ERIC Number: ED227522
Record Type: RIE
Publication Date: 1983-Feb
Reference Count: 0
Speaking "Common Sense" about the Soviet Threat: Reagan's Rhetorical Stance.
Ivie, Robert L.
Although for the 15 years preceding his election as President of the United States Ronald Reagan muted his anti-Soviet rhetoric in order to achieve political power, since his election he has returned to anti-Sovietism in an effort to redirect American foreign policy against the Soviets. At the same time, however, he employs a rhetorical strategy that stresses the essential rationality, the "common sense," of his approach. Specifically, his most important image, one of Soviet savagery, extends to three issues: the extent of the Soviet threat, America's proper response, and the possibility of peace in a nuclear world. In addition to explicit use of this metaphor, Reagan regularly reintroduces it through a number of vehicles that place the Soviets in eight general categories as: (1) inanimate and physical, (2) animals, (3) primitives, (4) machines, (5) criminals, (6) mentally disturbed, (7) fanatics and ideologues, and (8) satanic and profane. Reagan presents these images not as metaphor, but as literal truth. As with other metaphors, this image is a way of seeing the facts that also shapes the facts that are seen. Replacing complexity with simplicity, the metaphor rejects as irrelevant or unimportant information that does not fit within its scheme. Finally, Reagan's relaxed personna reinforces the idea that the imagery of savagery and its corollaries form the only sensible perspective on the Soviet Union. (JL)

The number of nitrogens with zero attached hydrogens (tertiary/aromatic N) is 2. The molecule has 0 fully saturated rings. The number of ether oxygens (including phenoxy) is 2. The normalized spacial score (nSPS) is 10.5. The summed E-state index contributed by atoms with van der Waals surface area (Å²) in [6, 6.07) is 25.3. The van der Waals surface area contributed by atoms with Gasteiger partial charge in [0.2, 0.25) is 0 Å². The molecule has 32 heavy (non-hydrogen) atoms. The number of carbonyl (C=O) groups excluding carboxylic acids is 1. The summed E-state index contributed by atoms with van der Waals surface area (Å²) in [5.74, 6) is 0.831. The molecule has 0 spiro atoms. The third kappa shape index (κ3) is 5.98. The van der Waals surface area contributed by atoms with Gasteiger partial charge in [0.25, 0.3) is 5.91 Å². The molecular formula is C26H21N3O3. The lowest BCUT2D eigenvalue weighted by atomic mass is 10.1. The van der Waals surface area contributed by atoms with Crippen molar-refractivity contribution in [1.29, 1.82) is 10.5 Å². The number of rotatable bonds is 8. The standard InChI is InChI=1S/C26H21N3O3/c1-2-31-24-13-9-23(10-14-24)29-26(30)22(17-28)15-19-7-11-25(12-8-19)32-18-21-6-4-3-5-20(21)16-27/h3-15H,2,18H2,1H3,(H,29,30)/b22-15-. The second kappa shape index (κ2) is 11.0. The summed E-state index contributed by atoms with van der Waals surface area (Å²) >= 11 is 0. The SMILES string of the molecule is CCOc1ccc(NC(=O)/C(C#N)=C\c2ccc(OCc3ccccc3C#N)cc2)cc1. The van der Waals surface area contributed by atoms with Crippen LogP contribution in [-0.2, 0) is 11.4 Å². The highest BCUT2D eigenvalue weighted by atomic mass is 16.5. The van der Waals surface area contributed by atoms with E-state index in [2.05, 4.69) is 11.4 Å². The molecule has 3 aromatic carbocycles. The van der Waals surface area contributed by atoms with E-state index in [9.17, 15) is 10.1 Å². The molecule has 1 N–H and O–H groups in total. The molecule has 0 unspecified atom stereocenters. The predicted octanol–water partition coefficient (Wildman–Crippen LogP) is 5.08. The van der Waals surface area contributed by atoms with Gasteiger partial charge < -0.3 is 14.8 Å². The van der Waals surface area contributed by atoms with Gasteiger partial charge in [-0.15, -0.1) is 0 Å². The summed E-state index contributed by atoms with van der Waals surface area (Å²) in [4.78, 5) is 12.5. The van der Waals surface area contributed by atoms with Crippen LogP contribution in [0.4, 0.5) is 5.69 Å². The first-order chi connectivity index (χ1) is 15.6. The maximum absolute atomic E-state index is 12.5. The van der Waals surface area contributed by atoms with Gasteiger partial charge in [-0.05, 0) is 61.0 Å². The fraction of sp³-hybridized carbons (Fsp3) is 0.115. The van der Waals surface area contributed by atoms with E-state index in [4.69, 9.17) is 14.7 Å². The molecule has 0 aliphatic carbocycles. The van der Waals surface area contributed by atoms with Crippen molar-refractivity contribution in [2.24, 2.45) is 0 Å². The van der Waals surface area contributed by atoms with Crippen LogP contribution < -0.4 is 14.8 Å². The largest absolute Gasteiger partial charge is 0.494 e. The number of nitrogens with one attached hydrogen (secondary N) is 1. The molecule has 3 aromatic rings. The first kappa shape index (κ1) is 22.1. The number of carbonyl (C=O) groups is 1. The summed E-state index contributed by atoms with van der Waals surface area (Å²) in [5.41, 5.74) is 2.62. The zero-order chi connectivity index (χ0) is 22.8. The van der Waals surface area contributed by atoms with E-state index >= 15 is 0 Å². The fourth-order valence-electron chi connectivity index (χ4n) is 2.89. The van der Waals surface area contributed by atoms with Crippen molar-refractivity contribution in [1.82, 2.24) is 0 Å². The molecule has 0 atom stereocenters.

Publication Type: Speeches/Meeting Papers; Opinion Papers; Reports - Research
Education Level: N/A
Authoring Institution: N/A
Identifiers: Political Rhetoric; Reagan (Ronald); USSR
Note: Paper presented at the Annual Meeting of the Western Speech Communication Association (Albuquerque, NM, February 19-22, 1983).